|Night And The City (Directed by Jules Dassin)|
Within film noir’s unparalleled roster of resonant titles – Kiss of Death, Out of the Past, Where Danger Lives, to name three – none is more emblematic or iconographically cogent than Night and the City. Juxtaposing two of noir’s essential, virtually ontological qualities, the title of Jules Dassin’s underrated elegy for a self-annihilating hustler reminds us not only that darkness is the visual corollary of almost all consequent action in noir—the idea of a ‘daylight’ noir being as perverse as a ‘nocturnal’ Western – but that nighttime functions throughout the series as a sort of Platonic entity, embracing a host of nonliteral meanings. Along with common associations of mystery and moral ambiguity, darkness takes on a specifically urban coloration. Indeed, film noir caps a long-standing cultural tradition in which cities are cast as a dominion of shadows and corruption. And perhaps no noir city is quite so hellish, so imbued with the stench of mortality, as the London depicted in Night and the City...
Working in and around London’s Soho district, rather than the familiar haunts of New York or Los Angeles, Dassin and company did not have to subtly evoke lingering effects of wartime bombing; they are clearly inscribed in blasted, nightmarish landscapes recruited for the film’s climactic scenes... Like The Third Man, made in Vienna the previous year, Night and the City maps the downward journey of an unabashedly American adventurer against a prime locus of European destruction, yielding the specter of the ‘secret’ city to which all film noir, regardless of actual setting, pays unspoken tribute.
Given Harry’s history of entrepreneurial fiascos, it is only fitting that his dream of a wrestling empire seems doomed from the start. Narcissistic to a fault, Harry pays no heed to warnings about Kristo’s vicious power and is slow to intervene in a chain of calamitous miscalculations until it is too late. Once the tenuous leverage he held on Kristo’s hunger for revenge vanishes in a heap of dying flesh, Harry must flee for his life, unsuccessfully seeking refuge with former underworld colleagues for whom he is now the mere object of a lucrative bounty hunt. Closing a circle that began with the film’s opening shots, Harry becomes the archetypal man-on-the-run, an image he himself sadly admits, pursued this time not by a single angry creditor but by an entire rogues’ gallery. In contrast to the majority of noir heroes, Harry is not an inveterate loner cut off from potentially redemptive social connections. Until near the end of Night and the City, he navigates smoothly through London’s subterranean network, engaging in a flurry of illegal transactions. Thus the early demonstration of a secure, outlaw niche makes his ultimate isolation even more emotionally wrenching. If noir protagonists in general lose markers of a stable identity as they descend the social ladder, Harry’s loss is particularly extravagant.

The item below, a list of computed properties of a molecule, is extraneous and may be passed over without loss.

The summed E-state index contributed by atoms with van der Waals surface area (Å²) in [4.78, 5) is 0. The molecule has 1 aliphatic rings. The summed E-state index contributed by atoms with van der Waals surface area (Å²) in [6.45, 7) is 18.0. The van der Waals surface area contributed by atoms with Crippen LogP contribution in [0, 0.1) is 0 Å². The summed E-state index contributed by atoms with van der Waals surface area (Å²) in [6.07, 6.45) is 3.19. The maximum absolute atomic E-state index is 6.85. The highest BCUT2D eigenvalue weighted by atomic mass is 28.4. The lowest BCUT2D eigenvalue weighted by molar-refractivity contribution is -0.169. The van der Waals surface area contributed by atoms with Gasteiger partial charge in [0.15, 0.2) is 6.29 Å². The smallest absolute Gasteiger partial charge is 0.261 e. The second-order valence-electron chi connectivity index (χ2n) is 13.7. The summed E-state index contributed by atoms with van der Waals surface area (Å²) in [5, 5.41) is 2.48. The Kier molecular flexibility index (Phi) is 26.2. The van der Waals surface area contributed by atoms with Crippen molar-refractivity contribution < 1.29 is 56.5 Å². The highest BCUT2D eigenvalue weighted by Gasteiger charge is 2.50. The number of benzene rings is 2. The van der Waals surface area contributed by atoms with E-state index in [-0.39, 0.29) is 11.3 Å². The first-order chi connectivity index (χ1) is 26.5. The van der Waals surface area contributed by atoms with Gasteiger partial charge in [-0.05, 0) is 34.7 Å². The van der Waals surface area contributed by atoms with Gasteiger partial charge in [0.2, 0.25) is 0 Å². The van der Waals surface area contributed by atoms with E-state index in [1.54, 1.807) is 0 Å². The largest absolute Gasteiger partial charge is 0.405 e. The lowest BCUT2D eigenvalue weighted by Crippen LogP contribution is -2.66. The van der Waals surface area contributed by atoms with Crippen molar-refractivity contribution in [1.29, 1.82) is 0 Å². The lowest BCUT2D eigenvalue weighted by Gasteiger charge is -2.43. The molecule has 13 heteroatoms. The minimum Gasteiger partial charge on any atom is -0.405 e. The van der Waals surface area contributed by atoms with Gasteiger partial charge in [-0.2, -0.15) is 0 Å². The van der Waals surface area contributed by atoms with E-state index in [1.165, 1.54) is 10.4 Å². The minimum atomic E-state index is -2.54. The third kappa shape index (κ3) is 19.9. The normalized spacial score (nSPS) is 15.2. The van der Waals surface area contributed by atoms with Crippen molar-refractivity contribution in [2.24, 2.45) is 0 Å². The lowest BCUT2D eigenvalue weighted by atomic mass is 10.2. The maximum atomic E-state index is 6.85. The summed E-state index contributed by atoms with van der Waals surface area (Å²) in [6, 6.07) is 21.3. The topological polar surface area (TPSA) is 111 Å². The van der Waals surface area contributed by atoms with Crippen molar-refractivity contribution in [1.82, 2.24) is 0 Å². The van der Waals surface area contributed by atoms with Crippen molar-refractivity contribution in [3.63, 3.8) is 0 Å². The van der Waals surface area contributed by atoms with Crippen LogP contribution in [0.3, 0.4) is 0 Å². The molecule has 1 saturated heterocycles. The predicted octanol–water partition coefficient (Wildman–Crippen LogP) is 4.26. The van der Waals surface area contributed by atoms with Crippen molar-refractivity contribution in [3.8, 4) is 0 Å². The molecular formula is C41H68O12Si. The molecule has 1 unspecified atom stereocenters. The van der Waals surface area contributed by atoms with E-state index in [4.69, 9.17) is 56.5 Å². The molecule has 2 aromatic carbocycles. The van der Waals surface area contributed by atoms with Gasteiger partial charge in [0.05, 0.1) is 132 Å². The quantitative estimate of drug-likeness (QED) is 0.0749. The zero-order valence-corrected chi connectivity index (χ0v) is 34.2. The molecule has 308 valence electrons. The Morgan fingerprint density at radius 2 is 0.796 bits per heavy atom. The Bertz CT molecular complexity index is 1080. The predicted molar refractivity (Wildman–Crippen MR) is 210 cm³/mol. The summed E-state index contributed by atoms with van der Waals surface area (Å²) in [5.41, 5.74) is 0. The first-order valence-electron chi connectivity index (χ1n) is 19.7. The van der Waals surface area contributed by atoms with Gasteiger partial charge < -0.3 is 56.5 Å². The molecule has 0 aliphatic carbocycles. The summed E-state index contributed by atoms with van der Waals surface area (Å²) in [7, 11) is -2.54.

The frenetically disjunctive movements accompanying Harry’s flight might well have expressed personal anxieties specific to Dassin’s life. On the heels of several relatively successful Hollywood outings, including pioneering work on semi-documentary techniques in The Naked City, the director was, like many of his creative friends, caught up in the anticommunist hysteria of the late 1940s. Under imminent threat of being forced to testify before HUAC, and almost certain blacklisting, Dassin says he was told to ‘beat it’ to England to avoid persecution. The project that awaited him, a loose adaptation of Soho denizen Gerald Kersh’s 1938 novel, struck him as somewhat frivolous, and he would later downplay the film’s artistic merits. Nevertheless, it is not far-fetched to read Harry Fabian’s predicament in part as Dassin’s allegorical response to his own hasty emigration, and to the paranoid atmosphere of betrayal and cutthroat ambition he left behind in Cold War Hollywood.
Stylistically, Night and the City represents the flipside of The Naked City, with overheated lighting patterns, bizarre angles, and claustrophobic compositions replacing the more methodical, unhurried organization of the earlier film. Further, the dire Dickensian—or perhaps Brechtian, given latent parallels with The Threepenny Opera – vision of London on display belies the kind of sober, social realist sketch of class divisions and antagonisms evident in The Naked City.
– Paul Arthur: ‘Night and the City: In the Labyrinth’. From the Criterion Collection DVD.